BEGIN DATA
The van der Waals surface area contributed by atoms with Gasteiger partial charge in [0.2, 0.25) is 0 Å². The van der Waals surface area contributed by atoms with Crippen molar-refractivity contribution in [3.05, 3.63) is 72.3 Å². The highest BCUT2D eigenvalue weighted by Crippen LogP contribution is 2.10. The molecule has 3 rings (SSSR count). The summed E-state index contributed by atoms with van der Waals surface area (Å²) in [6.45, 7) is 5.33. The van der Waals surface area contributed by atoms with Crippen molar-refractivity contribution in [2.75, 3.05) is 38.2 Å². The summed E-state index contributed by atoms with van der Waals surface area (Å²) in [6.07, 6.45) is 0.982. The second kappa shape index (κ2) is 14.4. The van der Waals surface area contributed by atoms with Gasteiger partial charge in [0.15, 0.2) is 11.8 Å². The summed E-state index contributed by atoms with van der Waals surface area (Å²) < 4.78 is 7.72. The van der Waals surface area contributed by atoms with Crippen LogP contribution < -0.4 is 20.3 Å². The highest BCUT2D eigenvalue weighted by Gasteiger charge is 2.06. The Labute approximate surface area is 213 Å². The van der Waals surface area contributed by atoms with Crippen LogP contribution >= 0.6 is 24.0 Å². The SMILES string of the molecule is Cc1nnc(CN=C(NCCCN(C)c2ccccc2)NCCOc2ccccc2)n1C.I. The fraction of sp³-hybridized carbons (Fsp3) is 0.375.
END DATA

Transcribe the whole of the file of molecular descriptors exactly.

The van der Waals surface area contributed by atoms with Gasteiger partial charge in [0.2, 0.25) is 0 Å². The van der Waals surface area contributed by atoms with Crippen molar-refractivity contribution in [3.05, 3.63) is 72.3 Å². The highest BCUT2D eigenvalue weighted by Crippen LogP contribution is 2.10. The molecule has 3 rings (SSSR count). The summed E-state index contributed by atoms with van der Waals surface area (Å²) in [6.45, 7) is 5.33. The van der Waals surface area contributed by atoms with Crippen molar-refractivity contribution in [2.75, 3.05) is 38.2 Å². The summed E-state index contributed by atoms with van der Waals surface area (Å²) in [6.07, 6.45) is 0.982. The second kappa shape index (κ2) is 14.4. The van der Waals surface area contributed by atoms with Gasteiger partial charge in [0.15, 0.2) is 11.8 Å². The summed E-state index contributed by atoms with van der Waals surface area (Å²) < 4.78 is 7.72. The van der Waals surface area contributed by atoms with Crippen LogP contribution < -0.4 is 20.3 Å². The highest BCUT2D eigenvalue weighted by Gasteiger charge is 2.06. The Labute approximate surface area is 213 Å². The van der Waals surface area contributed by atoms with Crippen LogP contribution >= 0.6 is 24.0 Å². The SMILES string of the molecule is Cc1nnc(CN=C(NCCCN(C)c2ccccc2)NCCOc2ccccc2)n1C.I. The fraction of sp³-hybridized carbons (Fsp3) is 0.375.